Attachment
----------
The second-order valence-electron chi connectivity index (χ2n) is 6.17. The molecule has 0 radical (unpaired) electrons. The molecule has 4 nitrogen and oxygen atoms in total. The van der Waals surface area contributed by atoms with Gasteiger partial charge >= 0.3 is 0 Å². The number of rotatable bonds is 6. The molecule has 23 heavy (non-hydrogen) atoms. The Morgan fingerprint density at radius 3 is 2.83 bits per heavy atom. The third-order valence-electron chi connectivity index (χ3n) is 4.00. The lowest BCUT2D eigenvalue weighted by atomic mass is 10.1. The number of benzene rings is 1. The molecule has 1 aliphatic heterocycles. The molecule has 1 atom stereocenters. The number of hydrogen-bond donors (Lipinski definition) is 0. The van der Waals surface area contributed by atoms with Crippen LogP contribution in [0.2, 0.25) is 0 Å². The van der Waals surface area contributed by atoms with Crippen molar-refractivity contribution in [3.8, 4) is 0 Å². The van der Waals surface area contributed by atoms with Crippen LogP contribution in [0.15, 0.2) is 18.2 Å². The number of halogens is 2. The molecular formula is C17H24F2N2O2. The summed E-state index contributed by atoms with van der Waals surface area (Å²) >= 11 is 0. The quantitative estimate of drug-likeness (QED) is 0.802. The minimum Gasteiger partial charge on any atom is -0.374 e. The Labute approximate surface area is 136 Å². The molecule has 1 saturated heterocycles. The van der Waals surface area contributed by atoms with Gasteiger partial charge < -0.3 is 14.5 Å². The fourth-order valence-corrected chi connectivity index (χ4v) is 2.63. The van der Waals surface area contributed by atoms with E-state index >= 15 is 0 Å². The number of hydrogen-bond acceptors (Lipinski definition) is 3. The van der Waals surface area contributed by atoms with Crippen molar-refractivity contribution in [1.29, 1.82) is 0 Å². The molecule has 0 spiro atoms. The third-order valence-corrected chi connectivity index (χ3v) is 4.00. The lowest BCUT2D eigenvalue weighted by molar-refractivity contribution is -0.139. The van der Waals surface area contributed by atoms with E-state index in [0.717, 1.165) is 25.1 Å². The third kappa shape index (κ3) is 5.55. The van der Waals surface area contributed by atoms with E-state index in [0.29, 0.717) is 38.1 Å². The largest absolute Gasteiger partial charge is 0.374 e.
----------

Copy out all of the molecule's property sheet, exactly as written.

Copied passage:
The second-order valence-electron chi connectivity index (χ2n) is 6.17. The molecule has 0 radical (unpaired) electrons. The molecule has 4 nitrogen and oxygen atoms in total. The van der Waals surface area contributed by atoms with Gasteiger partial charge >= 0.3 is 0 Å². The number of rotatable bonds is 6. The molecule has 23 heavy (non-hydrogen) atoms. The Morgan fingerprint density at radius 3 is 2.83 bits per heavy atom. The third-order valence-electron chi connectivity index (χ3n) is 4.00. The lowest BCUT2D eigenvalue weighted by atomic mass is 10.1. The number of benzene rings is 1. The molecule has 1 aliphatic heterocycles. The molecule has 1 atom stereocenters. The number of hydrogen-bond donors (Lipinski definition) is 0. The van der Waals surface area contributed by atoms with Crippen LogP contribution in [0.2, 0.25) is 0 Å². The van der Waals surface area contributed by atoms with Crippen molar-refractivity contribution in [3.8, 4) is 0 Å². The van der Waals surface area contributed by atoms with Crippen LogP contribution in [0.15, 0.2) is 18.2 Å². The number of halogens is 2. The molecular formula is C17H24F2N2O2. The summed E-state index contributed by atoms with van der Waals surface area (Å²) >= 11 is 0. The quantitative estimate of drug-likeness (QED) is 0.802. The minimum Gasteiger partial charge on any atom is -0.374 e. The Labute approximate surface area is 136 Å². The molecule has 1 saturated heterocycles. The van der Waals surface area contributed by atoms with Gasteiger partial charge < -0.3 is 14.5 Å². The fourth-order valence-corrected chi connectivity index (χ4v) is 2.63. The van der Waals surface area contributed by atoms with E-state index >= 15 is 0 Å². The number of hydrogen-bond acceptors (Lipinski definition) is 3. The van der Waals surface area contributed by atoms with Crippen molar-refractivity contribution in [1.29, 1.82) is 0 Å². The molecule has 0 spiro atoms. The third-order valence-corrected chi connectivity index (χ3v) is 4.00. The lowest BCUT2D eigenvalue weighted by molar-refractivity contribution is -0.139. The van der Waals surface area contributed by atoms with E-state index in [0.717, 1.165) is 25.1 Å². The third kappa shape index (κ3) is 5.55. The van der Waals surface area contributed by atoms with E-state index in [0.29, 0.717) is 38.1 Å². The largest absolute Gasteiger partial charge is 0.374 e.